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Automobile

US green rules prompt Japan autoparts maker to boost China output

Toyota group company Jtekt to quadruple production of new steering system

Jtekt first started mass production of its rack parallel electric power steering system at its Hanazono plant in Okazaki, central Japan.

NAGOYA, Japan -- Japanese autoparts maker Jtekt will more than quadruple production volume of a new electric power steering system as tighter environmental regulations fuel a shift from hydraulic to electric technology in the field.

The plan is to boost annual production to 2.8 million units by 2021, over four times the level in 2017, by adding a new production line at its plant in Tianjin, China, next year at a cost of 3 billion yen to 4 billion yen ($27.8 million to $37.1 million).

The Toyota Motor group company is targeting medium-to-large size SUVs and pickup trucks for the product.

The system produces a smoother steering feel and has a small, lightweight profile, thanks to its use of Jtekt's proprietary "rack parallel" technology.

The company began making the RP-EPS system in Okazaki, central Japan, in 2016 and Tennessee in 2017. The U.S. facility has two production lines but more may be added depending on demand growth.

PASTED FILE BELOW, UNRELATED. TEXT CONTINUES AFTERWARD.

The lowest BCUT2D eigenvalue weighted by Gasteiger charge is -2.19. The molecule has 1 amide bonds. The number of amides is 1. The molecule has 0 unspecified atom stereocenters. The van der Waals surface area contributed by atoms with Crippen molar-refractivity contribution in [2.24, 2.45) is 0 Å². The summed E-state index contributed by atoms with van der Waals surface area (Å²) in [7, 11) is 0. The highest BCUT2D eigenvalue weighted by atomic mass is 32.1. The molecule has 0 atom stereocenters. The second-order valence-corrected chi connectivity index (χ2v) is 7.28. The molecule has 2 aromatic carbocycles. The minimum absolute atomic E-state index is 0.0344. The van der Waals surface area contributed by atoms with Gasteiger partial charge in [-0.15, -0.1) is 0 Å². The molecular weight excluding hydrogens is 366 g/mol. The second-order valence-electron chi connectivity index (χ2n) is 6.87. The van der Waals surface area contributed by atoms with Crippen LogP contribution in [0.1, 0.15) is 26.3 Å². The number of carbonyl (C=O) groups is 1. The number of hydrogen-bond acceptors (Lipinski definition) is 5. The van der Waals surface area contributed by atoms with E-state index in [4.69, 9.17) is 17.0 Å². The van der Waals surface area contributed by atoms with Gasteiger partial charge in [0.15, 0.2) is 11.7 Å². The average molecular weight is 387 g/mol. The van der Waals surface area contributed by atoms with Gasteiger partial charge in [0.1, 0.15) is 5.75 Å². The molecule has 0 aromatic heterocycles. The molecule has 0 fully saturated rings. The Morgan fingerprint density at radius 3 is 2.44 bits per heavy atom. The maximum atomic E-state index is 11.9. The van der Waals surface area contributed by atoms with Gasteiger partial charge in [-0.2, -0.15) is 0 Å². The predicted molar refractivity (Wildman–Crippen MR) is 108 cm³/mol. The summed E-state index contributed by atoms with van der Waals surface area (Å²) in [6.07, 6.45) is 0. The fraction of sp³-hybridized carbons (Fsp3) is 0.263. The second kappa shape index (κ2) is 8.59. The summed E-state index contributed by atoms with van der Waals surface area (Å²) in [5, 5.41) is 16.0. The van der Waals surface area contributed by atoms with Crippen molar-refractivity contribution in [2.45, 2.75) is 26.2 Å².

"We think demand will grow globally," said Masahiro Murata, manager of steering system development at the company, adding that there is already "strong demand from automakers around the world."  

Jtekt sees the growth stemming from increasingly tougher environmental regulations in the U.S., which are likely to prompt a shift to electric steering. The country is a huge market for SUVs and other large vehicles.

The company aims to boost the share of its rack parallel system in the market for electric steering mechanisms to over 17% in the next five years.  

The technology is used in high-end vehicles such as the Toyota Camry and the Lexus LC, and boasts advanced steering assistance, which the company believes will make it an attractive option for manufacturers of medium- to large-sized SUVs and pickup trucks, many of which currently use hydraulic power steering.

As the shift to electric powertrains gathers pace, Jtekt estimates the share of electric steering in large SUVs will grow to 65% by around 2020 from about 15% in 2011.

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